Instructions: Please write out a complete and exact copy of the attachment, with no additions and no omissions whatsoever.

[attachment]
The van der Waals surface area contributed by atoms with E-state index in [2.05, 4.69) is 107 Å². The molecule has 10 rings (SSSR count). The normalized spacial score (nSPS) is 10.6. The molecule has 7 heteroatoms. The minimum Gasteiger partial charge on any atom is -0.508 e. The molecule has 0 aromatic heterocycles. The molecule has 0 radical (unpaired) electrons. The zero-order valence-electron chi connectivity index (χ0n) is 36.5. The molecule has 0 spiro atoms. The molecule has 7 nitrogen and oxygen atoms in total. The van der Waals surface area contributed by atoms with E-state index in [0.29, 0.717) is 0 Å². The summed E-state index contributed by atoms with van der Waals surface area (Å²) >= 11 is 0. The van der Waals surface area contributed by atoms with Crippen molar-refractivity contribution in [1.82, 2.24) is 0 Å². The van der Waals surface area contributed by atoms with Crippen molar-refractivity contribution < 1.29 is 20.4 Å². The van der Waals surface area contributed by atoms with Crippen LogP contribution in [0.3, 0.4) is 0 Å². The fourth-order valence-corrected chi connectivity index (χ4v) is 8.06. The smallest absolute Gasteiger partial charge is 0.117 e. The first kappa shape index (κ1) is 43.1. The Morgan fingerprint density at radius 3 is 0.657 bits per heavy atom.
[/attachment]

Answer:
The van der Waals surface area contributed by atoms with E-state index in [2.05, 4.69) is 107 Å². The molecule has 10 rings (SSSR count). The normalized spacial score (nSPS) is 10.6. The molecule has 7 heteroatoms. The minimum Gasteiger partial charge on any atom is -0.508 e. The molecule has 0 aromatic heterocycles. The molecule has 0 radical (unpaired) electrons. The zero-order valence-electron chi connectivity index (χ0n) is 36.5. The molecule has 0 spiro atoms. The molecule has 7 nitrogen and oxygen atoms in total. The van der Waals surface area contributed by atoms with E-state index in [0.29, 0.717) is 0 Å². The summed E-state index contributed by atoms with van der Waals surface area (Å²) >= 11 is 0. The van der Waals surface area contributed by atoms with Crippen molar-refractivity contribution in [1.82, 2.24) is 0 Å². The van der Waals surface area contributed by atoms with Crippen molar-refractivity contribution < 1.29 is 20.4 Å². The van der Waals surface area contributed by atoms with Crippen LogP contribution in [0.3, 0.4) is 0 Å². The fourth-order valence-corrected chi connectivity index (χ4v) is 8.06. The smallest absolute Gasteiger partial charge is 0.117 e. The first kappa shape index (κ1) is 43.1. The Morgan fingerprint density at radius 3 is 0.657 bits per heavy atom.